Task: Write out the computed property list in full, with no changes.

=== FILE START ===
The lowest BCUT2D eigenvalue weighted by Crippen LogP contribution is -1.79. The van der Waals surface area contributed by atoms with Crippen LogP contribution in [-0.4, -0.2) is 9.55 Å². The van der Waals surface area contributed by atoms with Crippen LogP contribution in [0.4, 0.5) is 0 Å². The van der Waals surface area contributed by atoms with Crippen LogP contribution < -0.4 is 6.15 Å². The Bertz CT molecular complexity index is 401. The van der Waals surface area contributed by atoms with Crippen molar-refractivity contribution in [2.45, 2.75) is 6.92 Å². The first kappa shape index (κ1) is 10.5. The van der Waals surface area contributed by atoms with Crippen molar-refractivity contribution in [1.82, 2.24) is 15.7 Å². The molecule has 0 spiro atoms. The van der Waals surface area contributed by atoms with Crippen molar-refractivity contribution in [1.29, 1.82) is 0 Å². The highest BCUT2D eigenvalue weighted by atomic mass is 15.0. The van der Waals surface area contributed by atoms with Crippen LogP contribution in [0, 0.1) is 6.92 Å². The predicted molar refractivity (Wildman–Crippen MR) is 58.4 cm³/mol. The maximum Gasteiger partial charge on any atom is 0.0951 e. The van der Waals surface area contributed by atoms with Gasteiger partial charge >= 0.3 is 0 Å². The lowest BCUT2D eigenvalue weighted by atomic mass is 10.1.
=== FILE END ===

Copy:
The lowest BCUT2D eigenvalue weighted by Crippen LogP contribution is -1.79. The van der Waals surface area contributed by atoms with Crippen LogP contribution in [-0.4, -0.2) is 9.55 Å². The van der Waals surface area contributed by atoms with Crippen LogP contribution in [0.4, 0.5) is 0 Å². The van der Waals surface area contributed by atoms with Crippen LogP contribution < -0.4 is 6.15 Å². The Bertz CT molecular complexity index is 401. The van der Waals surface area contributed by atoms with Crippen molar-refractivity contribution in [2.45, 2.75) is 6.92 Å². The first kappa shape index (κ1) is 10.5. The van der Waals surface area contributed by atoms with Crippen molar-refractivity contribution in [1.82, 2.24) is 15.7 Å². The molecule has 0 spiro atoms. The van der Waals surface area contributed by atoms with Crippen molar-refractivity contribution in [1.29, 1.82) is 0 Å². The highest BCUT2D eigenvalue weighted by atomic mass is 15.0. The van der Waals surface area contributed by atoms with Crippen LogP contribution in [0, 0.1) is 6.92 Å². The predicted molar refractivity (Wildman–Crippen MR) is 58.4 cm³/mol. The maximum Gasteiger partial charge on any atom is 0.0951 e. The van der Waals surface area contributed by atoms with Gasteiger partial charge >= 0.3 is 0 Å². The lowest BCUT2D eigenvalue weighted by atomic mass is 10.1.